Vienna Day 1: First Impressions

I arrived to Vienna this morning - after getting up at 4am, which is not the best way to start a vacation, to be honest - and here are some first impressions. When I arrive to a new city or a new country, I always like to get "lost". Not in a I-don't-know-where-I-am kind of way but I like to just wander around, take the road less taken, get a feel for the place I visit, the people, and so on. If time allows, I only start with the touristy stuff on the second day. Due to today likely being the last sunny day of my vacation I also ended up doing some touristy stuff but see for yourself...
First off was one of Vienna's most famous sights: Stephansdom, Stephanskirche or Saint Stephen's Cathedral. The Romanesque and Gothic church is the city's most important religious building.
And it's seriously impressive! I don't know whether it is the biggest cathedral I ever visited but I don't think any impressed my quite as much by its size alone. It's not the prettiest church I've ever seen but it's size is something else!
As today indeed my just have been the first, last and only day of my vacation with sunny weather, I decided to walk up almost 500 stairs on one of the towers of the Cathedral to get an overview over Vienna.
It might have been a little exhausting but also very worth it. I don't think there are any higher buildings in Vienna, so you get a great overview and especially the roof of the Cathedral with its multi-colour tiles is very lovely.
The view into another direction. I kind of fell in love with the Cathedral's roof. It's just so gorgeous!
The roof also features a number of coats of arms including the imperial double-eagle of the House of Habsburg-Lorraine.
And off I was to discover a bit of the Graben, a street in the inner city of Vienna. Prominently featured in the picture is the Pestsäule. The "plague column" is a holy trinity column erected after the Great Plague epidemic in 1679.
Some fountain nearby.
And the Peterskirche, a Baroque Roman Catholic parish church near to both Graben and Stephansdom.
And the Fiaker... The horse-drawn carriages Vienna is so famous for. They are allowed a bunch of things, cars aren't.
And the interior of the Peterskirche. Vienna has a lot of pretty churches, which probably isn't too surprising to anyone familiar with either the city or its history.
I actually never imagined just how many Fiaker there would be in Vienna! Gotta admit though that I'm not going to take a carriage ride. Gotta admit again though that I once did just that when I visited Prague many, many years ago.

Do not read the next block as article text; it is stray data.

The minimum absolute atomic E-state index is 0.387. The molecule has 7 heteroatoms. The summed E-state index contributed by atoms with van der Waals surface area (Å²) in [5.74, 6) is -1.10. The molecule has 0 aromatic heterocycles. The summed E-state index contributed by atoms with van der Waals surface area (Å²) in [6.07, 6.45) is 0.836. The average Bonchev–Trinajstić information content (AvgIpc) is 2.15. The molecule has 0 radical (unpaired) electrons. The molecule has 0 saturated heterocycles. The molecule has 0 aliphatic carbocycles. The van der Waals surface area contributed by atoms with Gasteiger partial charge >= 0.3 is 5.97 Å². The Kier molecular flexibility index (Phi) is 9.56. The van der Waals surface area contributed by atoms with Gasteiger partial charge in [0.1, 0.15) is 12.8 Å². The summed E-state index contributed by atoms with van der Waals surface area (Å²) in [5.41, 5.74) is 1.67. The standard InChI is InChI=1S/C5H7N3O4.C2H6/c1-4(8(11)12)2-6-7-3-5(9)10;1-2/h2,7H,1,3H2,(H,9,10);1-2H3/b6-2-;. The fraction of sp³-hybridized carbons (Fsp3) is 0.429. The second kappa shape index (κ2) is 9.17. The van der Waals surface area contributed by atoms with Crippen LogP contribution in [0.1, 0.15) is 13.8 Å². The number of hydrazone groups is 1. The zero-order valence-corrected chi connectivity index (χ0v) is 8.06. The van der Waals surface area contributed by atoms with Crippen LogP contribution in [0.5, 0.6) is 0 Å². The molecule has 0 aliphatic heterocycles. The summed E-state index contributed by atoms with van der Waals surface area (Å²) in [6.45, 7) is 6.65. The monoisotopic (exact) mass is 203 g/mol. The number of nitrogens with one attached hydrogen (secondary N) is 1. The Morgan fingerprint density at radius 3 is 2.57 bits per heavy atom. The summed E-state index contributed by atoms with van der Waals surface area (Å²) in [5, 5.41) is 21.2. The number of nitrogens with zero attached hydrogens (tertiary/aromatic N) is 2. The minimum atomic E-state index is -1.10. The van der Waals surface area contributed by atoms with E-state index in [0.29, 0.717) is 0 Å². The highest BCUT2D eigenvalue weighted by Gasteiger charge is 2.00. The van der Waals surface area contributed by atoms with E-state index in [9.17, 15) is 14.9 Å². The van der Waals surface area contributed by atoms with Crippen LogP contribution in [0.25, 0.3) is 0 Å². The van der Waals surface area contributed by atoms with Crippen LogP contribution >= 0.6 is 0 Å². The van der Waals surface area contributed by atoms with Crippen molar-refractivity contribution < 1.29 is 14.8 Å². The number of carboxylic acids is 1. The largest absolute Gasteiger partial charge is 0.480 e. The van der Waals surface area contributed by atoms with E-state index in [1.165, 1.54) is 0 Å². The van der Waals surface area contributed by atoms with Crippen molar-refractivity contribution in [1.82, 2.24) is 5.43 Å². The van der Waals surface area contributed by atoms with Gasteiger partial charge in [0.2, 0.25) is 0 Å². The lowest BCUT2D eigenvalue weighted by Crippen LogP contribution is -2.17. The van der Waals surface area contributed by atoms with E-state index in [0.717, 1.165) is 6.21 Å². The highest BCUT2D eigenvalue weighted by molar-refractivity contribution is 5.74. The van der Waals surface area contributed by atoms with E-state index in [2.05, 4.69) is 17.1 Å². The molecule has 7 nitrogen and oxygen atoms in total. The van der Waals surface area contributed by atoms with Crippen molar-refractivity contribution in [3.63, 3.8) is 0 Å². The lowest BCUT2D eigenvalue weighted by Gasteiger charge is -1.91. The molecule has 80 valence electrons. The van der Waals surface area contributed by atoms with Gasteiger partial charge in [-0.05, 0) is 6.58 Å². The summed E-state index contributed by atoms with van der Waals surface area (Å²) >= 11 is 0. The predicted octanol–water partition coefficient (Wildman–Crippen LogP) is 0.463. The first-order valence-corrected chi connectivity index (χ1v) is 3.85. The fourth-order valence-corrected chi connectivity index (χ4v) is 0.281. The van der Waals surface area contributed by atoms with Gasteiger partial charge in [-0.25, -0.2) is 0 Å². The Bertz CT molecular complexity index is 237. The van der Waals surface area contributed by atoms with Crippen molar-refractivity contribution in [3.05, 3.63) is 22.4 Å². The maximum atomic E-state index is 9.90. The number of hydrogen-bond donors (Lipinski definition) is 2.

Here's something I don't really know what it is. I simply saw it on the side of a building, thought it looked interesting and will need to look up what's behind the wall painting.
Yummy yum! L. Heiner, one of the K.u.K. Hoflieferanten meaning that this confectioner was once an imperial and royal purveyor to the court.
Lunch with a view. I don't quite recall the name of the church at the end of the street. I only remember it was a Protestant one.
And the Augustinerkirche. Located next to the Hofburg, the winter palace of the Austrian imperial family, it was the parish church of the imperial court.
Not surprising then that the church also includes some relics of Blessed Emperor Karl, the last ruler of the Austro-Hungarian empire beatified in 2004.
If you step out of the Augustinerkirche, you will find yourself in front of the Austrian national library.
And on the other side of the street you will find the Palais Pallavicini. Quite some entrance ornaments, non?
One of the entrances into the complex that is the Hofburg palace. To be honest, I never imagined just how big the whole complex is!
In this is only the entrance were all the carriages went through. It's not an actual hall where something is really done.
One part of the Hofburg complex...
...and another.
And the part you usually see when you search for the Hofburg. It's the view from the Heldenplatz and today houses the offices of the President of the Federal Republic of Austria.
Another view, this time from the Volksgarten, an adjoining park.
And another view from the Volksgarten: In the background is the town hall and in the foreground some temple that has an art installation inside.
And another pretty view from the Volksgarten. Not quite sure what the building in the background is though I'm sure that the garden will be even more stunning once all the roses have started to bloom.
And lastly, the Stadtpalais Liechtenstein, owned by the Princely Family of - you guessed it - Liechtenstein. You'll probably see a bit more of this as the week progresses so stay tuned!

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